Background: Language problems at an early age in very preterm (VP) children can have a detrimental effect on other developmental domains and often persist throughout childhood. The aim of this study was to examine the concurrent and predictive validity of an early language parent-report questionnaire for language disorder in VP children from 2 to 10 years of age. Materials and methods: In 80 VP children (<32 weeks’ gestation) without major disabilities, a parent-questionnaire and formal language assessment, both normed for the general population, were administered at 2 years corrected age (CA). Of these infants, 62 were seen for follow-up formal language assessment at age 4 and 61 were seen at age 10. Sensitivity and specificity values were calculated. Results: The Lexi-list showed acceptable concurrent validity for word production scores obtained at age 2 CA. The predictive validity was good for sentence production and acceptable for word production scores obtained at age 4, and low for language production scores obtained at age 10. A Lexi-list cut-off score of <85 (i.e., <-1 SD) was found optimal. Interpretation: A norm-referenced parent-report questionnaire is a useful, first screening tool in a neonatal follow-up. It not only detected early language disorder at age 2 CA but also proved to be a good predictor for language disorder at age 4. However, it did not predict language disorder at age 10. Formal language assessment at age 4 would therefore be recommended for children with an abnormal parent-report language score at age 2 CA.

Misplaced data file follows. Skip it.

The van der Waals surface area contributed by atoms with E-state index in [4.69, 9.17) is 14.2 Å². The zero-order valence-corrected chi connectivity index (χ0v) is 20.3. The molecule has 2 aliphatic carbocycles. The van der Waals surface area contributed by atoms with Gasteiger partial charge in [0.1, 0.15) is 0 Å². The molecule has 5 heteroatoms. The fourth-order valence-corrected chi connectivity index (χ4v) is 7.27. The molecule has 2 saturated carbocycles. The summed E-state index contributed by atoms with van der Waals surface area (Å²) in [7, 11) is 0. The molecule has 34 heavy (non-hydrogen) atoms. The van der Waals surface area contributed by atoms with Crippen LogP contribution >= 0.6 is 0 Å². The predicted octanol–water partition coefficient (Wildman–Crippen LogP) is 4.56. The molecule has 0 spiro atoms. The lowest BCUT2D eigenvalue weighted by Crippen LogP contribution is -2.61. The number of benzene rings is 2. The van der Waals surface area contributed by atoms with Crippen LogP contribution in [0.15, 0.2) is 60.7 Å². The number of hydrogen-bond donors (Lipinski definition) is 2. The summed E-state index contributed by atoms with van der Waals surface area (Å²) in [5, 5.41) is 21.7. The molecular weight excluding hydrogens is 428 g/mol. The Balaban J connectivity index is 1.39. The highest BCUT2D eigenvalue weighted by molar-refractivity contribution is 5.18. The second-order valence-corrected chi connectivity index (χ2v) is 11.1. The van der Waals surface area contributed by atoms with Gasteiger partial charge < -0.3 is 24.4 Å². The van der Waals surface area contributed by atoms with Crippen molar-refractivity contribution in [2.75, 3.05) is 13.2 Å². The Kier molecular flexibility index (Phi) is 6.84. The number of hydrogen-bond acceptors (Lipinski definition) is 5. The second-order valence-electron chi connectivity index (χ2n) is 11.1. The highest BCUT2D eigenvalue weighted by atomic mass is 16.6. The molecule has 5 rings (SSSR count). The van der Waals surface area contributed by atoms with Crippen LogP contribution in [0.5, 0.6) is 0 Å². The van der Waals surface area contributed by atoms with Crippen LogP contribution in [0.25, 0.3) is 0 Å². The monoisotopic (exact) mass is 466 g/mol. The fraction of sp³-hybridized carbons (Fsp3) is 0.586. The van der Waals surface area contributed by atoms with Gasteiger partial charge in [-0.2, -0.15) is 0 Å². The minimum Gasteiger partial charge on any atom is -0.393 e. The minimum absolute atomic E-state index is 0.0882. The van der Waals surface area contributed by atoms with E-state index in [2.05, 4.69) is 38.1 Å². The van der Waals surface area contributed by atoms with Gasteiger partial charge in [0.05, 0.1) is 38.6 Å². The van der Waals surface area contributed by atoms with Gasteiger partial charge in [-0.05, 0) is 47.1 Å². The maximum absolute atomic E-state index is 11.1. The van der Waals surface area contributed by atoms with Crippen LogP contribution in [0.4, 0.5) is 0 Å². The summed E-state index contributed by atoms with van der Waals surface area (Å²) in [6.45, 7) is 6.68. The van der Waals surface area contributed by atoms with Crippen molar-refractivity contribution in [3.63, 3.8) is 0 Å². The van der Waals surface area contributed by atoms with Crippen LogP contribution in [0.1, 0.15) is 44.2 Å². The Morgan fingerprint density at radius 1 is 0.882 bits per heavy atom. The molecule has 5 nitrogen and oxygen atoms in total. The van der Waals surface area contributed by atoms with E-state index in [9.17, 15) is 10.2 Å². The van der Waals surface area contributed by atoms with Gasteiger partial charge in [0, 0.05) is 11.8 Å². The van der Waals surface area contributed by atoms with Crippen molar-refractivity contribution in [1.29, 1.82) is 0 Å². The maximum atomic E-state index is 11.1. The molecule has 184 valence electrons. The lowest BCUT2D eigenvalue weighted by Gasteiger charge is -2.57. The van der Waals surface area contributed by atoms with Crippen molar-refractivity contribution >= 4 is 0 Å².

Bibliographical noteFunding Information:
We thank A. Lika (Department of Biostatistics, Erasmus University Medical Center Rotterdam, The Netherlands) for statistical advice and review of the manuscript and C.W. Starkweather, PhD, for English language editing of the manuscript. We also thank all the children and their parents who participated in the study for their continuous effort and support.
© 2021 The Authors